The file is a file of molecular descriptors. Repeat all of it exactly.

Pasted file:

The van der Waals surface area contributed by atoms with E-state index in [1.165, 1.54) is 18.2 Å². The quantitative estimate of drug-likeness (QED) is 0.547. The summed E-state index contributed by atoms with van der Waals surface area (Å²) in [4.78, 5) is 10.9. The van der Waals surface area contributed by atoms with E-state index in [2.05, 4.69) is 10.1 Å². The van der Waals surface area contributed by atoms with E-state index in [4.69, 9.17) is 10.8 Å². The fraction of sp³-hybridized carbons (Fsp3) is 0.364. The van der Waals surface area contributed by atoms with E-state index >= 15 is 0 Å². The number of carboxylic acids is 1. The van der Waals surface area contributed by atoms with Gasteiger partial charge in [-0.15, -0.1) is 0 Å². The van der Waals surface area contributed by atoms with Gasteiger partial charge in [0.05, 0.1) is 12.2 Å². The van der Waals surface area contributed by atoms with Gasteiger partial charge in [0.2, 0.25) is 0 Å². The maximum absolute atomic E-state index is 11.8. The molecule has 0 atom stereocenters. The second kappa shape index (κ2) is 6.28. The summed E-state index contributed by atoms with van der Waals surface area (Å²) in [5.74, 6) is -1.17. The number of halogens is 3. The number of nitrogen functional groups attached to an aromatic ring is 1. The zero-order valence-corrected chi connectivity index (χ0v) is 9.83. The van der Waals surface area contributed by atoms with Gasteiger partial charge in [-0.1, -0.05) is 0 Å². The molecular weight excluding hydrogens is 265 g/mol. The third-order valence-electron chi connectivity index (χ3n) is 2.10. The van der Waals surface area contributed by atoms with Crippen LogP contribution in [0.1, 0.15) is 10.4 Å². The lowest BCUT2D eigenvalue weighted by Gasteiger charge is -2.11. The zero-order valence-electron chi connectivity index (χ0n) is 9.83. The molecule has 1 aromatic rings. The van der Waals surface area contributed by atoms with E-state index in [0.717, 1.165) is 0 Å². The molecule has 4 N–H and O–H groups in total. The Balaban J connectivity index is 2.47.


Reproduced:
The van der Waals surface area contributed by atoms with E-state index in [1.165, 1.54) is 18.2 Å². The quantitative estimate of drug-likeness (QED) is 0.547. The summed E-state index contributed by atoms with van der Waals surface area (Å²) in [4.78, 5) is 10.9. The van der Waals surface area contributed by atoms with E-state index in [2.05, 4.69) is 10.1 Å². The van der Waals surface area contributed by atoms with E-state index in [4.69, 9.17) is 10.8 Å². The fraction of sp³-hybridized carbons (Fsp3) is 0.364. The van der Waals surface area contributed by atoms with E-state index >= 15 is 0 Å². The number of carboxylic acids is 1. The van der Waals surface area contributed by atoms with Gasteiger partial charge in [-0.15, -0.1) is 0 Å². The van der Waals surface area contributed by atoms with Gasteiger partial charge in [0.05, 0.1) is 12.2 Å². The van der Waals surface area contributed by atoms with Gasteiger partial charge in [0.2, 0.25) is 0 Å². The maximum absolute atomic E-state index is 11.8. The molecule has 0 atom stereocenters. The second kappa shape index (κ2) is 6.28. The summed E-state index contributed by atoms with van der Waals surface area (Å²) in [5.74, 6) is -1.17. The number of halogens is 3. The number of nitrogen functional groups attached to an aromatic ring is 1. The zero-order valence-corrected chi connectivity index (χ0v) is 9.83. The van der Waals surface area contributed by atoms with Gasteiger partial charge in [-0.1, -0.05) is 0 Å². The molecular weight excluding hydrogens is 265 g/mol. The third-order valence-electron chi connectivity index (χ3n) is 2.10. The van der Waals surface area contributed by atoms with Crippen LogP contribution in [0.1, 0.15) is 10.4 Å². The lowest BCUT2D eigenvalue weighted by Gasteiger charge is -2.11. The zero-order valence-electron chi connectivity index (χ0n) is 9.83. The molecule has 1 aromatic rings. The van der Waals surface area contributed by atoms with E-state index in [0.717, 1.165) is 0 Å². The molecule has 4 N–H and O–H groups in total. The Balaban J connectivity index is 2.47.